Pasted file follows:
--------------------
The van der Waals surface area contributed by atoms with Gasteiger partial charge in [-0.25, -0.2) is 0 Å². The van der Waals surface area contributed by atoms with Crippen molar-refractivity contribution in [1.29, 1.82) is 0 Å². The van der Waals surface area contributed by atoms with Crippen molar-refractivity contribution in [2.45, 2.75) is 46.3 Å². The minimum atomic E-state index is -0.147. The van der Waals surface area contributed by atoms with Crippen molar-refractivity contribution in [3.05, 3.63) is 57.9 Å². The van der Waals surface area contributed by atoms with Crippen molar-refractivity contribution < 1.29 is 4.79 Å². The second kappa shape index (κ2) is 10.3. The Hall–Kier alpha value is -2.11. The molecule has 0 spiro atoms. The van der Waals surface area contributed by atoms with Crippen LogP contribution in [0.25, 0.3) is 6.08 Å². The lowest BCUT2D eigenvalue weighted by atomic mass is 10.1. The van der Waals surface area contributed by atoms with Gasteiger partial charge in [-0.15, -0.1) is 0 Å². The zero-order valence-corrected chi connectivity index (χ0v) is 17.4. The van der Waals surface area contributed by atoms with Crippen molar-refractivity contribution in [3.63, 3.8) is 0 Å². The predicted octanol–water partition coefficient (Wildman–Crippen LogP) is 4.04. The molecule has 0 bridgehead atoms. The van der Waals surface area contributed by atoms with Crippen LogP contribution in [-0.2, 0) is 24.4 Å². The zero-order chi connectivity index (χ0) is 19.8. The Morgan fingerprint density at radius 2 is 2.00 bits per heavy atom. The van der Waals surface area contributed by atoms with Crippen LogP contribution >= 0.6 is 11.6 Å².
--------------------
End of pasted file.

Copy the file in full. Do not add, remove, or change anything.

The van der Waals surface area contributed by atoms with Gasteiger partial charge in [-0.25, -0.2) is 0 Å². The van der Waals surface area contributed by atoms with Crippen molar-refractivity contribution in [1.29, 1.82) is 0 Å². The van der Waals surface area contributed by atoms with Crippen molar-refractivity contribution in [2.45, 2.75) is 46.3 Å². The minimum atomic E-state index is -0.147. The van der Waals surface area contributed by atoms with Crippen molar-refractivity contribution in [3.05, 3.63) is 57.9 Å². The van der Waals surface area contributed by atoms with Crippen molar-refractivity contribution < 1.29 is 4.79 Å². The second kappa shape index (κ2) is 10.3. The Hall–Kier alpha value is -2.11. The molecule has 0 spiro atoms. The van der Waals surface area contributed by atoms with Crippen LogP contribution in [0.25, 0.3) is 6.08 Å². The lowest BCUT2D eigenvalue weighted by atomic mass is 10.1. The van der Waals surface area contributed by atoms with Gasteiger partial charge in [-0.15, -0.1) is 0 Å². The zero-order valence-corrected chi connectivity index (χ0v) is 17.4. The van der Waals surface area contributed by atoms with Crippen molar-refractivity contribution in [3.63, 3.8) is 0 Å². The predicted octanol–water partition coefficient (Wildman–Crippen LogP) is 4.04. The molecule has 0 bridgehead atoms. The van der Waals surface area contributed by atoms with Crippen LogP contribution in [-0.2, 0) is 24.4 Å². The zero-order chi connectivity index (χ0) is 19.8. The Morgan fingerprint density at radius 2 is 2.00 bits per heavy atom. The van der Waals surface area contributed by atoms with Crippen LogP contribution >= 0.6 is 11.6 Å².